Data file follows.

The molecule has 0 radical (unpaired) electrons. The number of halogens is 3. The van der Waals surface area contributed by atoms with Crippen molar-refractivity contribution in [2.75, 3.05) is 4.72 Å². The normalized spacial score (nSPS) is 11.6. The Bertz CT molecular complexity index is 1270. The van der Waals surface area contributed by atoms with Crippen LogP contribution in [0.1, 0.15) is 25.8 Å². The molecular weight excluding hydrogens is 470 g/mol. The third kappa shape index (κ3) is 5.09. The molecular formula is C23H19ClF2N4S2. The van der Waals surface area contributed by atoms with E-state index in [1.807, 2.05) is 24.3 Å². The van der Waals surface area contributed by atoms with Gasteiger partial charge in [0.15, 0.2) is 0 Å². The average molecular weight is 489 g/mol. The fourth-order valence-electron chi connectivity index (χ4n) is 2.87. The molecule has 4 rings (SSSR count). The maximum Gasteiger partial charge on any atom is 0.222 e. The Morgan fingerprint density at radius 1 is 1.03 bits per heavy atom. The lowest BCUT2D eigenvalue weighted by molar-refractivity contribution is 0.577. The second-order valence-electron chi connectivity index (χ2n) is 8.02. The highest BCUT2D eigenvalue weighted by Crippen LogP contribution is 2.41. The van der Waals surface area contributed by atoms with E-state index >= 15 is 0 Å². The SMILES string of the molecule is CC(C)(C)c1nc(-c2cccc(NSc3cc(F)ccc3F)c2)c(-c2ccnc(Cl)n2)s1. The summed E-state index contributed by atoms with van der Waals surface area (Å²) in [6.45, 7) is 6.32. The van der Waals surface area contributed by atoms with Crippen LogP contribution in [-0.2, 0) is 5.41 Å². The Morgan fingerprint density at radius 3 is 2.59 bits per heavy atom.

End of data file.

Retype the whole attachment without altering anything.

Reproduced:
The molecule has 0 radical (unpaired) electrons. The number of halogens is 3. The van der Waals surface area contributed by atoms with Crippen molar-refractivity contribution in [2.75, 3.05) is 4.72 Å². The normalized spacial score (nSPS) is 11.6. The Bertz CT molecular complexity index is 1270. The van der Waals surface area contributed by atoms with Crippen LogP contribution in [0.1, 0.15) is 25.8 Å². The molecular weight excluding hydrogens is 470 g/mol. The third kappa shape index (κ3) is 5.09. The molecular formula is C23H19ClF2N4S2. The van der Waals surface area contributed by atoms with E-state index in [1.807, 2.05) is 24.3 Å². The van der Waals surface area contributed by atoms with Gasteiger partial charge in [0.15, 0.2) is 0 Å². The average molecular weight is 489 g/mol. The fourth-order valence-electron chi connectivity index (χ4n) is 2.87. The molecule has 4 rings (SSSR count). The maximum Gasteiger partial charge on any atom is 0.222 e. The Morgan fingerprint density at radius 1 is 1.03 bits per heavy atom. The lowest BCUT2D eigenvalue weighted by molar-refractivity contribution is 0.577. The second-order valence-electron chi connectivity index (χ2n) is 8.02. The highest BCUT2D eigenvalue weighted by Crippen LogP contribution is 2.41. The van der Waals surface area contributed by atoms with E-state index >= 15 is 0 Å². The SMILES string of the molecule is CC(C)(C)c1nc(-c2cccc(NSc3cc(F)ccc3F)c2)c(-c2ccnc(Cl)n2)s1. The summed E-state index contributed by atoms with van der Waals surface area (Å²) in [6.45, 7) is 6.32. The van der Waals surface area contributed by atoms with Crippen LogP contribution in [-0.2, 0) is 5.41 Å². The Morgan fingerprint density at radius 3 is 2.59 bits per heavy atom.